Emma Raducanu can learn from Jelena Ostapenko as Latvian upsets Gauff

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Jelena Ostapenko is back in the quarter-final of a Grand Slam for the first time in five years after upsetting Coco Gauff 7-5 6-3 at the Australian Open on Sunday. The 17th seed famously won her first career title as an unseeded 20-year-old at the 2017 French Open and has now explained just how long it took to adjust to the pressure of becoming a Major champion. And it’s something Emma Raducanu can learn from as she begins her sophomore season on the pro tour after winning the 2021 US Open as a qualifier.

Ostapenko pulled off one of Sunday’s big upsets in the women’s draw as she took out seventh seed and title contender Gauff in straight sets. It allowed the 25-year-old to reach the last-eight at a Grand Slam for the first time since the 2018 Wimbledon semi-final and – with a whole host of top seeds losing early – puts her within three wins of another Major title almost six years after her surprise French Open victory.

The world No 17 won her first career title at Roland Garros in 2017, coming into the tournament ranked at No 47 in the world and becoming the first unseeded woman to lift the title since 1933, winning just days after turning 20. While her rise wasn’t as rapid as Raducanu’s – who was playing just her fourth pro tournament and was ranked at No 150 when she won the US Open – it serves as something the Brit can learn from as she continues her own journey of adjusting to life on the pro tour and the heavy expectations on her shoulders.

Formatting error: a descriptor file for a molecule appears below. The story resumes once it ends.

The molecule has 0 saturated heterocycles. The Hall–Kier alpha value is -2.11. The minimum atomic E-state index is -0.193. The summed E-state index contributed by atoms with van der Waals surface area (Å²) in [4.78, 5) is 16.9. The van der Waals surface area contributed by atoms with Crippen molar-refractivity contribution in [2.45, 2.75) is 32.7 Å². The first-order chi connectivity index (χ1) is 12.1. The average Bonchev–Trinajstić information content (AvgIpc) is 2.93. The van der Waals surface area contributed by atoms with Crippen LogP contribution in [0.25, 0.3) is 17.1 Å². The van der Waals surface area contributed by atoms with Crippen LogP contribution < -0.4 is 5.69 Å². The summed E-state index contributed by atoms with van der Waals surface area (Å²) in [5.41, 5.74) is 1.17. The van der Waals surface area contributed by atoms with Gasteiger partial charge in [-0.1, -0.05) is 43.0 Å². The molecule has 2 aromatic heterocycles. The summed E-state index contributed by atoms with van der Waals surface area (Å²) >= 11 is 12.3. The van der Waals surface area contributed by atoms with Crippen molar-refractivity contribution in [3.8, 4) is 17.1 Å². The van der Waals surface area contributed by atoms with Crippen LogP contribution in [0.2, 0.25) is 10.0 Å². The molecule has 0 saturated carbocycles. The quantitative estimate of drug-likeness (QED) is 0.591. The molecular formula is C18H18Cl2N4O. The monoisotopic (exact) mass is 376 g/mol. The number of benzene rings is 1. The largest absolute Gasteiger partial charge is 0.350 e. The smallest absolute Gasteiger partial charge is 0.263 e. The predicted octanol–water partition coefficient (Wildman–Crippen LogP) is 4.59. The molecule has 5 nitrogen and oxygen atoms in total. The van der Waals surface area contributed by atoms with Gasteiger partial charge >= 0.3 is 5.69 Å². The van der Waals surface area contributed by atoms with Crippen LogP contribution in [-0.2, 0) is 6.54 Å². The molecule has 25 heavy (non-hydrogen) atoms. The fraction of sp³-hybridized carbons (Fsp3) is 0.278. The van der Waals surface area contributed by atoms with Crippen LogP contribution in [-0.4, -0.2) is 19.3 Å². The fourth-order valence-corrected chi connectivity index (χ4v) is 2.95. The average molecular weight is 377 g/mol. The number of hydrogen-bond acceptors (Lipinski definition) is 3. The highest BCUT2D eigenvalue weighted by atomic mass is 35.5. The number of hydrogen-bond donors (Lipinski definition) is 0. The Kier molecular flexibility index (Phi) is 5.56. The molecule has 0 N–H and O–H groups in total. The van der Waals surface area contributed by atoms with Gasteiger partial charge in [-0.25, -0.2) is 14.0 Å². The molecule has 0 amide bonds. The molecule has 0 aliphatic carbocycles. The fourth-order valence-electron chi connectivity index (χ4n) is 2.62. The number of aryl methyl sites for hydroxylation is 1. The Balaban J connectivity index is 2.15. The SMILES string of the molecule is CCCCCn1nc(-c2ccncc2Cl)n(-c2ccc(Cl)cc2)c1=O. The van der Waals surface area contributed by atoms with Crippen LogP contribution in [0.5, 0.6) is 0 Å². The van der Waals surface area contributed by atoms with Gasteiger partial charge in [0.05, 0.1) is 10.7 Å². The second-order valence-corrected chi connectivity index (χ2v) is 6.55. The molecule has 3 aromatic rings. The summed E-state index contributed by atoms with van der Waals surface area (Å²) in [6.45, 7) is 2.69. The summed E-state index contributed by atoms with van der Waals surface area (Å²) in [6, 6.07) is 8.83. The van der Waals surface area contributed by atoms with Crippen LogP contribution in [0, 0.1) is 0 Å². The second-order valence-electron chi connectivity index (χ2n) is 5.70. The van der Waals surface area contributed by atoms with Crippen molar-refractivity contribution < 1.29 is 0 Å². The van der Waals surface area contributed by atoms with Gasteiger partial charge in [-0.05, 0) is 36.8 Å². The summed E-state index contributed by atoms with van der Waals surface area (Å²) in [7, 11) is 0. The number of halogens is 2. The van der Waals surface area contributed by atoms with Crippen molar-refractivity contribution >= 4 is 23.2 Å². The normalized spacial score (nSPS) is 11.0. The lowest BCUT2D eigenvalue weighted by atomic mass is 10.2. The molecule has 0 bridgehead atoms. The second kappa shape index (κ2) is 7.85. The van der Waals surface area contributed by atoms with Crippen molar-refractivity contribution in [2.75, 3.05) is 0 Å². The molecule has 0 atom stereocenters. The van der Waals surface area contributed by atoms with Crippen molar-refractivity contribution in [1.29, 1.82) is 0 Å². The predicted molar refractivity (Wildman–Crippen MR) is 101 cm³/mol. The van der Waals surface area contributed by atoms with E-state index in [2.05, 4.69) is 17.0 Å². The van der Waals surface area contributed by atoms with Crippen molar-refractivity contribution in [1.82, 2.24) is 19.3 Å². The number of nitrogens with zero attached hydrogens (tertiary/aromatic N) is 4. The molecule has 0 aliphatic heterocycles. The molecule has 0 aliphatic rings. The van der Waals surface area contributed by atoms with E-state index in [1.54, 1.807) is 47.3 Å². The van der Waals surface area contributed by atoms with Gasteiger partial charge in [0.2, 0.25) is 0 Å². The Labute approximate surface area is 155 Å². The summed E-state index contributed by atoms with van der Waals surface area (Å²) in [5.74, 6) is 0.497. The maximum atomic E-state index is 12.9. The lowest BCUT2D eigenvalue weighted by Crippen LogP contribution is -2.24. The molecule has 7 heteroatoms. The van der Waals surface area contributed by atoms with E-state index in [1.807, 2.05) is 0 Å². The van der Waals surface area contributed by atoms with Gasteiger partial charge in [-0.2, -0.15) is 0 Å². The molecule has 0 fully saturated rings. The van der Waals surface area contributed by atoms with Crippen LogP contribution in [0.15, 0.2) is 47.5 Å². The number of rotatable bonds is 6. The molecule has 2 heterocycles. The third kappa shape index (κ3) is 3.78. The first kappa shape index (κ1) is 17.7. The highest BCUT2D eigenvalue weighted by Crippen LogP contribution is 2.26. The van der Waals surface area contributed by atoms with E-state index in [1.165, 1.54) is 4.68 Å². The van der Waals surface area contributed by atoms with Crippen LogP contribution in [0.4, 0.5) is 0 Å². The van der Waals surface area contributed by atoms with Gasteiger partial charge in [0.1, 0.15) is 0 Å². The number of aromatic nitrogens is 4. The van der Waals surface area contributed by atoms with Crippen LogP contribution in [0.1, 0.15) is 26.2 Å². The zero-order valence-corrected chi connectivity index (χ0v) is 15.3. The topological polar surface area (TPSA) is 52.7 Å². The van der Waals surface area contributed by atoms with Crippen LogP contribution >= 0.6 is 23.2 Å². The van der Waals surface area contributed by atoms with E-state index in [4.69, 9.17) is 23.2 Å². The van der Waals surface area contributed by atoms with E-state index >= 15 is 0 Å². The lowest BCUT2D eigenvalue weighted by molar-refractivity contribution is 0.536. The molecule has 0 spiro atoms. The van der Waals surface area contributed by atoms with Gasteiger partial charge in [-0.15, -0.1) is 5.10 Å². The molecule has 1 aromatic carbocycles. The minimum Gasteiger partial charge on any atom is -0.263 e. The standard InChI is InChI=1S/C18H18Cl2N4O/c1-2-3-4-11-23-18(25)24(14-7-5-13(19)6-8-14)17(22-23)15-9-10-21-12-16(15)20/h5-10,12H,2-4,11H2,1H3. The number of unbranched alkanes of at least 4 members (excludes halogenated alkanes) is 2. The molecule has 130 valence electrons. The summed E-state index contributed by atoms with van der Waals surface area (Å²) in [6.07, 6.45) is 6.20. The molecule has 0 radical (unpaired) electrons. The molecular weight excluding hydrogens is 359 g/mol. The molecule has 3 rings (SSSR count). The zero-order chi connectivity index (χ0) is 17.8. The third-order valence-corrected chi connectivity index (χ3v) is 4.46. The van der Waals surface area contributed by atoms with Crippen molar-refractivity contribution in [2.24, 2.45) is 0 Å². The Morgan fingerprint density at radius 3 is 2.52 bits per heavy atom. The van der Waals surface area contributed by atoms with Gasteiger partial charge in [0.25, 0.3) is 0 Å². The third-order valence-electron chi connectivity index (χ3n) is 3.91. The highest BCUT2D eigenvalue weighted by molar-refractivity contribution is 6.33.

Ostapenko discussed her own sudden Grand Slam victory on Sunday as she was asked if she ever doubted whether she could win another Major as the years went on. “I honestly haven’t really doubted it. Like I said, my life changed a lot, so I needed a few years to really get used to what happened because I was really young. I was 19 and then turned 20,” she explained.

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“I always knew and believed in my game. If I play well, I can beat almost anyone. I was trying to work more on my consistency, especially in the preseason. Yeah, just to step on the court and play my game. I think I’m doing it quite well this week.” 

The 25-year-old then went on to explain how long it took her to adjust to the off-court attention and commitments as well as the pressure of winning more big titles – something Raducanu is no stranger to. Asked whether the life-changing win made it harder to play tennis, she added: “Honestly, yes, because everybody expected you almost to win every single tournament, which is crazy, because you are still a human and you cannot feel great every day.

“Yeah, I needed some time to get used to it. Of course, a lot of attention from everywhere outside the court, like photo shoots and all those kind of things. You became more popular in your country. Everybody is watching you. Of course, it’s great, but I needed some time to get used to it.”

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The Latvian admitted that she was the only person who was able to truly help herself deal with the extra expectation as she continued: “I mean, of course there were some great , but it’s still, like, more with what I feel myself and more to deal with myself and try to maybe overcome those things maybe because everybody expects you to win and then now it’s already, like, what, six years.

“I’m just more hungry now to win another Grand Slam and just to play well and to be back in top 10 and just to play consistent.” While it took Ostapenko six years, Raducanu has already been learning how to tune out the extra noise surrounding her life on and off the tennis court, and can learn a valuable lesson from the world No 17’s six-year journey of plugging away to get back into the latter stages of a Grand Slam, proving that it is still possible long after the first title win.

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